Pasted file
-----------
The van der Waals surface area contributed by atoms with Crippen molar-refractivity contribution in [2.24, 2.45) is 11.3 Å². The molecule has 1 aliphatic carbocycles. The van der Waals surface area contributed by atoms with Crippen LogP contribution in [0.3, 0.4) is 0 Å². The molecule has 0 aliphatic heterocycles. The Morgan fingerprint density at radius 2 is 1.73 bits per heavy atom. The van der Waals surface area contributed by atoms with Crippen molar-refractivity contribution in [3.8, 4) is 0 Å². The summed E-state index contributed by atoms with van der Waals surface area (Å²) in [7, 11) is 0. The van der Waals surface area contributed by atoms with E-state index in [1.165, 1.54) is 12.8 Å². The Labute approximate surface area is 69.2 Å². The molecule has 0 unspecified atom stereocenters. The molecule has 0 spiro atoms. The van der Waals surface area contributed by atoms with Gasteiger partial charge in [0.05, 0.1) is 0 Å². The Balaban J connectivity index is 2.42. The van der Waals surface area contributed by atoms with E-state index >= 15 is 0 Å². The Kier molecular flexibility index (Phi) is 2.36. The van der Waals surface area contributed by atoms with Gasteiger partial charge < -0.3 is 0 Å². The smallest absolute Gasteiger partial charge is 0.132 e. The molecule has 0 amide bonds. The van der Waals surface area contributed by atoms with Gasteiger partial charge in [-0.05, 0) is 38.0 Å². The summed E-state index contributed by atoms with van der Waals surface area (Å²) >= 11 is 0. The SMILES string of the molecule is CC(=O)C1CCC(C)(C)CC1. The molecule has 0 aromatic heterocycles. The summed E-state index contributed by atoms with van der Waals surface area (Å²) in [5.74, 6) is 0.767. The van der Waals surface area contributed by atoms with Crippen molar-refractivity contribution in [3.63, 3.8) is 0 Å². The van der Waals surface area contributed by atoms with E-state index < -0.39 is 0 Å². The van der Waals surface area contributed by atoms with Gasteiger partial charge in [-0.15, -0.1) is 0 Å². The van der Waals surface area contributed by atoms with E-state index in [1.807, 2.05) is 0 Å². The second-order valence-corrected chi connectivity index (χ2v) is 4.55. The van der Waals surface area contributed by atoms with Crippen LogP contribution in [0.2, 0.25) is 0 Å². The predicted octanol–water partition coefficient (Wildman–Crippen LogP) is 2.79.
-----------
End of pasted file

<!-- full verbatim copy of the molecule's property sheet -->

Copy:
The van der Waals surface area contributed by atoms with Crippen molar-refractivity contribution in [2.24, 2.45) is 11.3 Å². The molecule has 1 aliphatic carbocycles. The van der Waals surface area contributed by atoms with Crippen LogP contribution in [0.3, 0.4) is 0 Å². The molecule has 0 aliphatic heterocycles. The Morgan fingerprint density at radius 2 is 1.73 bits per heavy atom. The van der Waals surface area contributed by atoms with Crippen molar-refractivity contribution in [3.8, 4) is 0 Å². The summed E-state index contributed by atoms with van der Waals surface area (Å²) in [7, 11) is 0. The van der Waals surface area contributed by atoms with E-state index in [1.165, 1.54) is 12.8 Å². The Labute approximate surface area is 69.2 Å². The molecule has 0 unspecified atom stereocenters. The molecule has 0 spiro atoms. The van der Waals surface area contributed by atoms with Gasteiger partial charge in [0.05, 0.1) is 0 Å². The Balaban J connectivity index is 2.42. The van der Waals surface area contributed by atoms with E-state index >= 15 is 0 Å². The Kier molecular flexibility index (Phi) is 2.36. The van der Waals surface area contributed by atoms with Gasteiger partial charge < -0.3 is 0 Å². The smallest absolute Gasteiger partial charge is 0.132 e. The molecule has 0 amide bonds. The van der Waals surface area contributed by atoms with Gasteiger partial charge in [-0.05, 0) is 38.0 Å². The summed E-state index contributed by atoms with van der Waals surface area (Å²) >= 11 is 0. The SMILES string of the molecule is CC(=O)C1CCC(C)(C)CC1. The molecule has 0 aromatic heterocycles. The summed E-state index contributed by atoms with van der Waals surface area (Å²) in [5.74, 6) is 0.767. The van der Waals surface area contributed by atoms with Crippen molar-refractivity contribution in [3.63, 3.8) is 0 Å². The van der Waals surface area contributed by atoms with E-state index < -0.39 is 0 Å². The van der Waals surface area contributed by atoms with Gasteiger partial charge in [-0.15, -0.1) is 0 Å². The van der Waals surface area contributed by atoms with E-state index in [1.807, 2.05) is 0 Å². The second-order valence-corrected chi connectivity index (χ2v) is 4.55. The van der Waals surface area contributed by atoms with Crippen LogP contribution in [0.2, 0.25) is 0 Å². The predicted octanol–water partition coefficient (Wildman–Crippen LogP) is 2.79.